For all his ill-health of recent years, news of Keith Walwyn’s death still came as a huge shock, because to me, and a whole generation of York City supporters, Keith was INDESTRUCTIBLE. To stand on the old Shipton Street terrace and see him bearing down on some hapless opposition goalkeeper was the footballing equivalent of a day trip to heaven. He wasn’t always a pretty site - not an artiste in the way of his partner, John Byrne - but he was incredibly effective, full of menace and with those trademark sweatbands on either wrist. The image of Keith leaping through the air to meet a Gary Ford cross will always be imprinted on my mind. It happened so many times, never more so than in that record-breaking Fourth Division Championship season, when he seemed to score every week. Distance, or in this case time, lends enchantment to the view, of course, however, I can think of no finer lower division centre-forward. And he wasn’t a bad defender either! But for a piece of weak refereeing at Anfield, he would have scored a famous FA Cup winner against Liverpool and grabbed some merited headlines. As it was, he rarely graced the national stage, content to lead York’s line with bravery, panache and bags of goals. There was, truly, only one Keith Walwyn.Jon Champion - ITV Commentator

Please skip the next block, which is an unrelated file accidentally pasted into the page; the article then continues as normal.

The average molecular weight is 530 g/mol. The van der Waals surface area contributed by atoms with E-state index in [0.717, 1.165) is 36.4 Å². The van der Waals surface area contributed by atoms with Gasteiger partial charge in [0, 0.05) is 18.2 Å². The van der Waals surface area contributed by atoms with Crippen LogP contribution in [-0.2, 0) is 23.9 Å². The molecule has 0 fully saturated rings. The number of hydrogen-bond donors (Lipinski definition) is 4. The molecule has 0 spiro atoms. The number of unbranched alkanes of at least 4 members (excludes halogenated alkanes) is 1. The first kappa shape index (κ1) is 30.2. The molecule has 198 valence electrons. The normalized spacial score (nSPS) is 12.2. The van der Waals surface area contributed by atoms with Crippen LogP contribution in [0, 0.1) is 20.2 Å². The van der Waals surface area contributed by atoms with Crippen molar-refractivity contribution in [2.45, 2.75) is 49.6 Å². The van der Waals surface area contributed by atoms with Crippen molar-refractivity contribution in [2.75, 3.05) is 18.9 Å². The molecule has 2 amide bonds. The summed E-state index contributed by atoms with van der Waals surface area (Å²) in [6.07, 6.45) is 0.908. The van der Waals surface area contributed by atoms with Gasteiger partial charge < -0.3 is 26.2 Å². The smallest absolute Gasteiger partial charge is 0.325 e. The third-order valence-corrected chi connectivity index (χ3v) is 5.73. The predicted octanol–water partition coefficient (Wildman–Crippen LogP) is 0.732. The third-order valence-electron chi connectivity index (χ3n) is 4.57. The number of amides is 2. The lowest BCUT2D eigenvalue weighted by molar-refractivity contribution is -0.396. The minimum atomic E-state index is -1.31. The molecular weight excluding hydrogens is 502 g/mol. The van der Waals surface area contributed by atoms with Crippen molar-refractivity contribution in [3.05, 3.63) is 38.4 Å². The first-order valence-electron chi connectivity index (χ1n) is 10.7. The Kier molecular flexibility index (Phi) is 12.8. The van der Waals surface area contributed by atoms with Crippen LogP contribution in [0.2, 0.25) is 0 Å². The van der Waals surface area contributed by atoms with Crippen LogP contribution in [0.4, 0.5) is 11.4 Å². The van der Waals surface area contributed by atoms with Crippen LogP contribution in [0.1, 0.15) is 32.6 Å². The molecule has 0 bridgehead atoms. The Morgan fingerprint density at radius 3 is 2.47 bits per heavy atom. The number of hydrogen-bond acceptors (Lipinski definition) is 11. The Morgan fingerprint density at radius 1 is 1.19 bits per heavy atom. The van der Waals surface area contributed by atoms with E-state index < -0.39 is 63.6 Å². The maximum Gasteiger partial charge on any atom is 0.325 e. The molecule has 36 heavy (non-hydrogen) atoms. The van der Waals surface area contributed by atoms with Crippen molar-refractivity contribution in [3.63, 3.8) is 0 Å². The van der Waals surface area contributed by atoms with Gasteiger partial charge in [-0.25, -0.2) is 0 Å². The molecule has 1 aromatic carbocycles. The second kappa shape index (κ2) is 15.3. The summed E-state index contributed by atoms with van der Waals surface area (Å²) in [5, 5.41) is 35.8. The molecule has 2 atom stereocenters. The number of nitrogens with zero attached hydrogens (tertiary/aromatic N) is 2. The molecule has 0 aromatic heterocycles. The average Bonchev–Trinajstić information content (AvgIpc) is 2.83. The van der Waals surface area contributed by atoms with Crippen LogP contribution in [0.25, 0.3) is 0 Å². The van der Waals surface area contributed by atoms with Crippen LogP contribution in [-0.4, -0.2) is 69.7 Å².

Back in the mid-eighties, Keith and his wife Liz, launched an appeal to raise funds for Killingbeck Hospital in Leeds who had saved the life of their son James, still only a toddler at the time. Myself and a mate thought it might be a laugh and a good stunt to raise some money by kicking a football to the Easter Monday away game at Donny. In fact we got a lot of interest, and it turned into quite a big project. Keith and Liz were really good in helping us to organise various things, and as a result, I made a couple of visits to their house to sort a few things out with them. I remember on the first occasion sitting on their sofa, supping tea and thinking to myself ”I can’t believe I’m sat in the presence of a legend!” To be honest, I probably couldn’t have felt more overawed if I’d been asked over for lunch with Elvis at Graceland, followed by a kick-about in the garden with Martin Luther King and James Dean. Anyway, I swear that Keith had to duck down to walk through the door frame into the kitchen! The biggest impression that Keith left me with though, was his modesty. Already a fans favourite at Bootham Crescent, Keith went out of his way to avoid publicity, and seemed genuinely surprised and delighted with the plaudits he received. The term ‘gentle giant’ is commonly used, but I always felt like it was tailor-made just for Keith; one of the few people able to combine not inconsiderable fame and success with a down-to-earth outlook, a heart of gold and an obvious love for his family. Hearing about Keith’s death in April 2003, was a real shocker; and I’m sure he will be dreadfully missed by Liz and the boys, as well as York City fans everywhere. By coincidence a couple of days after the news broke, I happened to be clearing out some old papers, and came across a hand-written note from Keith and Liz, thanking us for raising the money for Killingbeck. Like I say, probably just a coincidence, but still very poignant. I’m sure for most of us, Keith was the true ‘Millennium Hero’ and for me, the privilege of knowing him, even for a very short time many years ago, will always be a great honour. "Thanks Keith.”Ian Savage - York City fan.